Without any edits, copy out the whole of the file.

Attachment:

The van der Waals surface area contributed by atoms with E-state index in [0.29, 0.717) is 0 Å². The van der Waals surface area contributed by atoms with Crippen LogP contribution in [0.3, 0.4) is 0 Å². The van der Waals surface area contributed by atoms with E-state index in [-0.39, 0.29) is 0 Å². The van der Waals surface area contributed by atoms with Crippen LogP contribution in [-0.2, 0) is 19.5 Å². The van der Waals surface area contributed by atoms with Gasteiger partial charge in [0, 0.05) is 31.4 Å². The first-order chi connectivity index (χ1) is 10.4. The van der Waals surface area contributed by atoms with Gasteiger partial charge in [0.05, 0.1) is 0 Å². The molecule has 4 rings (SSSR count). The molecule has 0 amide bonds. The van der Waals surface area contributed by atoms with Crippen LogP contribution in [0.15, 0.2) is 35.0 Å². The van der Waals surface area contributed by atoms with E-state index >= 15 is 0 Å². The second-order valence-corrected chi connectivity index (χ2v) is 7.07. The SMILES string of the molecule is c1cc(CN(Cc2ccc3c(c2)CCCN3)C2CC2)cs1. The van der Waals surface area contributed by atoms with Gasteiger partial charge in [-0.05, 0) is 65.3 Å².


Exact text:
The van der Waals surface area contributed by atoms with E-state index in [0.29, 0.717) is 0 Å². The van der Waals surface area contributed by atoms with Crippen LogP contribution in [0.3, 0.4) is 0 Å². The van der Waals surface area contributed by atoms with E-state index in [-0.39, 0.29) is 0 Å². The van der Waals surface area contributed by atoms with Crippen LogP contribution in [-0.2, 0) is 19.5 Å². The van der Waals surface area contributed by atoms with Gasteiger partial charge in [0, 0.05) is 31.4 Å². The first-order chi connectivity index (χ1) is 10.4. The van der Waals surface area contributed by atoms with Gasteiger partial charge in [0.05, 0.1) is 0 Å². The molecule has 4 rings (SSSR count). The molecule has 0 amide bonds. The van der Waals surface area contributed by atoms with Crippen LogP contribution in [0.15, 0.2) is 35.0 Å². The van der Waals surface area contributed by atoms with E-state index >= 15 is 0 Å². The second-order valence-corrected chi connectivity index (χ2v) is 7.07. The SMILES string of the molecule is c1cc(CN(Cc2ccc3c(c2)CCCN3)C2CC2)cs1. The van der Waals surface area contributed by atoms with Gasteiger partial charge in [-0.05, 0) is 65.3 Å².